An electric patio heater uses bulbs to generate radiant heat and warm the immediate area. Because it runs on electricity, it must be plugged into an outlet or connected to your home’s existing wiring. Electric heaters often don’t require professional installation, and they’re safe to use in enclosed or covered areas. They’re also more eco-friendly than patio heaters that use fuel because they don’t produce any emissions.
Before you buy an electric patio heater, you need to decide what type of heater you prefer, what the best voltage is, how much heat it should generate, and what other features will allow for the best operation in your yard.
Take a look at our top electric patio heater picks to take all the stress out of shopping. This guide has all the tips and tricks you need to make selecting the ideal electric heater for your patio a breeze.
Electric patio heaters are available in several styles or types. While all heater styles can effectively warm your outdoor living area, you may prefer one type over the others.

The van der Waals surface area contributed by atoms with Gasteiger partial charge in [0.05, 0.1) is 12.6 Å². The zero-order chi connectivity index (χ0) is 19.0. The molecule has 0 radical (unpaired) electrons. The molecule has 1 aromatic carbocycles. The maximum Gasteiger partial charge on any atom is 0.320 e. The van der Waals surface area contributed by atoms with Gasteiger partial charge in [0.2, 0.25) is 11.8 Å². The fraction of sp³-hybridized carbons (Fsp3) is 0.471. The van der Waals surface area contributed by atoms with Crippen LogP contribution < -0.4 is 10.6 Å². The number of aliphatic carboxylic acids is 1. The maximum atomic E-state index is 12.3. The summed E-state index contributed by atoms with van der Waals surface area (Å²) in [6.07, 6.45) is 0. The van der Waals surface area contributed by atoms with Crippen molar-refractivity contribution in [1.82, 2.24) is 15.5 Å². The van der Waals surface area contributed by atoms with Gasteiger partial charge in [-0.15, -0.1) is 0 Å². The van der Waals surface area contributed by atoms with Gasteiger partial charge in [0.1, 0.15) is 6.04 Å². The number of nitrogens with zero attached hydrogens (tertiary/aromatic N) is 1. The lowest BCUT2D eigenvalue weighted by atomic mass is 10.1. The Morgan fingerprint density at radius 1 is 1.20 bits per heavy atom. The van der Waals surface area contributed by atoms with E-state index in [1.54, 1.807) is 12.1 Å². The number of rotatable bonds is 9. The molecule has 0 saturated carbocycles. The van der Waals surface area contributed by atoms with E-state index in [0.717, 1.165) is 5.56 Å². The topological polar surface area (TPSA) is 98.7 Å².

Freestanding electric patio heaters are similar in design to large floor lamps. They’re usually five to eight feet tall and produce heat from a bulb at the top. Freestanding heaters can usually heat an area with a five to ten foot radius, so they work well if you have a decent sized patio or yard.
Tabletop electric patio heaters are similar in design to table lamps. They’re meant to sit on your patio table, though some models fit through the hole in a table where an umbrella would sit. Tabletop heaters are more portable than freestanding models, but they usually don’t heat as large an area (often just enough to reach anyone sitting at the table).